I had been anticipating the opening of ēst restaurant for months. It is located at 729 Queen Street East near Broadview in the once-gritty neighbourhood of Riverside. The area is slowly starting to become redeveloped and a plethora of restaurants and shops have recently sprung up. ēst officially opened its doors in September 2019. The young chef, Sean MacDonald, is the former executive chef of one of my most highly recommended restaurants in Canada, Hexagon, in Oakville. I visited for the first time just after it opened in 2017. If I’m going to drive over an hour for a meal it has to be exceptional, and it was. It was rated the 4th Best Restaurant in Toronto Life the following year, and I thought it deserved a higher rating. He actually won the Canadian title for the San Pellegrino Young Chef Competition and he represented Canada in the world championships in Milan, Italy. I think you can see now why I might have been a tad impatient for his new place to open!
Chef Sean MacDonald is the executive chef of the establishment along with his chef de cuisine, Reece MacIsaac.
Open five nights a week for dinner from Tuesday to Saturday (they are planning to eventually also be open Sunday nights), this place is definitely a different vibe than Oakville’s Hexagon. It is a small, casual, narrow dining room that seats twenty-four and an additional six at the bar. The majority of the restaurant is fitted with hard bench banquets (FYI, the felt pads do not do the trick), accompanied by grey chairs, cool lighting fixtures, and a Caesar stone bar. The tables and floors have a blond wood finish, and the walls are painted white, with the brick wall behind the bar whitewashed.
The fastidiously creative menu offers a traditional or vegan six-course tasting at $90 per, as well as bar snacks. The crowd is definitely younger here and I know a lot of vegans who will be thrilled with the innovative offerings. The tasting menu is progressive, but not as upscale as his menu at Hexagon. Instead of a French focused menu, this time around the chef is using as many Canadian grown ingredients as possible. Almost everything you taste is made in house. Also, most of the serving ware, including the ceramic plates are made in Canada, and the presentation materials used for adorning the plates are also locally-sourced, like the twigs, flowers and stones that he uses to present the dishes.
Although many of the dishes were meticulously prepared, they didn’t blow my socks off. Some of my favourites were the playful snacks, especially the corn custard topped with malted and candied buckwheat, with black truffle and basil. I would like to see this in a larger format as one of the six courses. The presentation was both Instagrammable and award-winning worthy. I loved the look of the prawn hotdogs in the mini brioche buns, topped with garlic aioli and chive mustard, however, I found the taste of the prawn was too mild, or overwhelmed by the bun. I did enjoy the fermented red pepper chips topped with a palate-pleasing red pepper relish and cashew sour cream – with this dish I think there is a better interplay and balancing of flavours.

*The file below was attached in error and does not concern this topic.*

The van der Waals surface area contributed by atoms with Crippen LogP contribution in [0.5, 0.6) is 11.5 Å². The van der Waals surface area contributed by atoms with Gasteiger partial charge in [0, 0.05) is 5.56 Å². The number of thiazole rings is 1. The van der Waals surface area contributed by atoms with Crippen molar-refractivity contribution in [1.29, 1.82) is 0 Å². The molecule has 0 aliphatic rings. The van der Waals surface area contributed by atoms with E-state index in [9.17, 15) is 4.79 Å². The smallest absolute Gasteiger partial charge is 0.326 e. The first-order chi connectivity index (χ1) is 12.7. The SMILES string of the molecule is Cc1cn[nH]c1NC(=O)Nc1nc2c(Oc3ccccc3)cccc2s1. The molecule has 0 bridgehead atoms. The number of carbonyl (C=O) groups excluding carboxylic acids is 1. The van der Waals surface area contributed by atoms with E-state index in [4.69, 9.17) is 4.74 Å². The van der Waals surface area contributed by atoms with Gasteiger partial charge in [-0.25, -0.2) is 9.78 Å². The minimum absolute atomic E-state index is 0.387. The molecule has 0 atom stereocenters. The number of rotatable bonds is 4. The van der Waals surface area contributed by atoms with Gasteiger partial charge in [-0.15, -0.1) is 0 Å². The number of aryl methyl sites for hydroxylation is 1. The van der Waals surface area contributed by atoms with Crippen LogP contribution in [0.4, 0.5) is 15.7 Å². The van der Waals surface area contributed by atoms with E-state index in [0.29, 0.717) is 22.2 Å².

The presentations for the main dishes are interesting. The fresh tomato salad is appealing, but the mushroom (fungus) plate on the vegan menu was not only aesthetically pleasing, it has depth and complexity to it. The green peas and green wasabi course had the right balance of taste, texture and bright vibrant colour. The cod wrapped in zucchini and then encased in cabbage and drizzled with a spiced almond sauce, is moist and mild tasting. The potato dumplings, which look closer to a gnocchi, seemed to be a crowd-pleaser judging by my neighbours. It could be the salted, cultured butter the dumplings were swimming in. When it came to the smoked potatoes in mole sauce, I am not a fan of smoked food, so I’m rather a bad evaluator. The standout dish for both my husband and myself during this visit was the dry-aged sliced duck breast, with whipped sweet potato and a fermented coffee sauce. It was a beautiful composition overall.
Dessert was nothing as spectacular as Chef MacDonald’s past creations, but I guess he is going for less glitz here. The dessert on the traditional tasting menu featured caramelized banana and whey curds topped with a crushed hazelnut praline, and chocolate hazelnut crumb, and a sesame crumb served with vanilla ice cream. It was okay, but this is coming from someone who is jaded. The more interesting choice is on the vegan menu, a nostalgic ode to baking with grandma. It looks like a bowl of leftover batter that you scrape up with a mini rubber spatula. In fact it is a poppy seed rice pudding, maple pecan purée, and coconut water sorbet.
Our enthusiastic server told us they would be changing up the menu 6-8 times a year. I noticed they changed the silverware for every course, a big plus for me. After our first visit, I would say they still have to iron out and polish some service and timing issues – like being seated for 15 minutes with no eye contact. But, the restaurant is still new, so I will give them a free pass this time. I loved the hostess with the dimples, she couldn’t be nicer.
When the food bills itself as top shelf, the choices at the bar should match. I found the selection of liquor on the small side. There are three long shelves behind the bar. Perhaps don’t spread out the glassware so much and add some more premium selections. They also offer an optional wine pairing at $75 for traditional and $110 for premium pours. But, I would like to see some familiar names on this list as well.
Overall the food is well crafted and beautifully presented, but it didn’t seduce me. I am sure as the restaurant grows and progresses we will continue to see the culinary excellence that I have experienced with Chef Macdonald before.